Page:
Assessment of factors that affect adherence of health workers to malaria treatment policy in health facilities in Singida rural district.

Type Thesis or Dissertation - Master of Health Policy and Management
Title Assessment of factors that affect adherence of health workers to malaria treatment policy in health facilities in Singida rural district.
Publication (Day/Month/Year) 2013
URL John Massawe.pdf
Malaria in Tanzania remains the main cause of morbidity and mortality especially in
children below five years of age. The resistance of parasite has resulted into frequent
changes in antimalarial regimens in Tanzania, however the adherence of health
workers in prescribing antimalarials is likely to be affected by this frequent changes
of regimen. The extent to which health workers adhere to malaria treatment policy in
Tanzania is not clearly documented.
The main objective of this study is to assess factors that affect adherence of health
workers on malaria treatment policy in public and private health facilities.
An explorative, cross-sectional study was conducted in the health facilities of
Singida Rural District. Convenience sampling technique was applied including: semi
structured questionnaires with health workers (n=20) and patient exit interviews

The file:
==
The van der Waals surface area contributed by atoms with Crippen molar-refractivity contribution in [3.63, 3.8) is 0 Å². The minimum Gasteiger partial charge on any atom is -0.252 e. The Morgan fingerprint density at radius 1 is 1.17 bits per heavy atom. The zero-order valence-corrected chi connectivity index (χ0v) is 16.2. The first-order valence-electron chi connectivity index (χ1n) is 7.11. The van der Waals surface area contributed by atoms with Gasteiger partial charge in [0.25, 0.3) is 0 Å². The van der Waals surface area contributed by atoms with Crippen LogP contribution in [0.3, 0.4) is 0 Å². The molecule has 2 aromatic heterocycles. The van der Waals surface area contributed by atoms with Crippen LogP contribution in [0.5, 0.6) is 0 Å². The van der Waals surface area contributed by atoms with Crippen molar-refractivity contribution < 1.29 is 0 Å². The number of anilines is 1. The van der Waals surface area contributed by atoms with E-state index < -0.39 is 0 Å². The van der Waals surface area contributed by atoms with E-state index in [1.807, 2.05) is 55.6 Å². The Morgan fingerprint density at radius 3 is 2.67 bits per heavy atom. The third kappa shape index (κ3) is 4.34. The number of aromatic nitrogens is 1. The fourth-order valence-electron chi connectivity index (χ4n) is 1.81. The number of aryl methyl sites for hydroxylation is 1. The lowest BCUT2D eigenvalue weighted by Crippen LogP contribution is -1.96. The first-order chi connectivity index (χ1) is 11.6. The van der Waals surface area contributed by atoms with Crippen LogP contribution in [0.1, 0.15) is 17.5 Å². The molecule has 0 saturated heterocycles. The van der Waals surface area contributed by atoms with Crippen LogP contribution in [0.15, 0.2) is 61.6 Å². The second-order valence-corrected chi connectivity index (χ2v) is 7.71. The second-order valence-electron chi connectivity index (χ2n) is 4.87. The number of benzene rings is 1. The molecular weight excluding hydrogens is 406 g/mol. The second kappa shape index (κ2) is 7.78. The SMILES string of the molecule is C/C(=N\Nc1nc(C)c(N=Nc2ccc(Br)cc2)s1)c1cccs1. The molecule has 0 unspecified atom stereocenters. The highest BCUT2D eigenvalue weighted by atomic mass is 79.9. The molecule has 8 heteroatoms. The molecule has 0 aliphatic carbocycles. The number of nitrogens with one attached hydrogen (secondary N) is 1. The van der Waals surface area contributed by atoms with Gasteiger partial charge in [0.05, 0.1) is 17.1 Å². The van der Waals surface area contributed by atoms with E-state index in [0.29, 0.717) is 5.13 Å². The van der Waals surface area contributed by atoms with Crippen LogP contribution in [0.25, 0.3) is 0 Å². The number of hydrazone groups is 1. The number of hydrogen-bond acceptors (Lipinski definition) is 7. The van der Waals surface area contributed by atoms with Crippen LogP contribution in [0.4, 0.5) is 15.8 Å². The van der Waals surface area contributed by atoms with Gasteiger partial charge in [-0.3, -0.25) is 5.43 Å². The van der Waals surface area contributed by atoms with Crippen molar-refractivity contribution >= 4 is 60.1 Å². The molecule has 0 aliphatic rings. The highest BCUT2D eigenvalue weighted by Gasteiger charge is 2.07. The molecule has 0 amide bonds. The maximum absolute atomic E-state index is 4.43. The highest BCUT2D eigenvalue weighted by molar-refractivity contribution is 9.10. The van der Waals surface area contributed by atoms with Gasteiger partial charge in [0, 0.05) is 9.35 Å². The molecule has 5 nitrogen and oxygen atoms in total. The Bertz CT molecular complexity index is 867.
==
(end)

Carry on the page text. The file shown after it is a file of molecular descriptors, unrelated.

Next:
(n=240). Also direct observation conducted to health workers using checklist for
history taking, counselling and prescription.
Although 75% of health workers received training, only 13.3% found in private
health facilities. Nevertheless 63.7% of clinicians showed to be knowledgeable on
malaria treatment policy. The results show that availability of varieties of
antimalarials influence health workers adherence to malaria treatment policy. ALU
reported to be available in both public and private health facilities; 14.3% of ALU
blister prepacked according to weight found in FBO health facilities. About 62.9% of
exit patients showed to be prescribed ALU for treatment of uncomplicated malaria,
and 1.9% of them in private health facilities received ALU. ALU was also
prescribed correctly by majority of health workers. However 43.9% of exiting
patients received ALU were not given instructions to follow when using ALU. About
76.5% were not told of any possible side effects and about 81.3% did not take their
first dose at the facility.
Conclusion and Recommendation
Public-sector health workers have higher knowledge on malaria treatment policy and
prescribing practice on recommended antimalarials. Changes in treatment guidelines
should be accompanied by subsequent implementation activities involving all sector
players in unbiased strategies. Therefore constant supervision should be done to
ensure that the policy continues to be effectively implemented.

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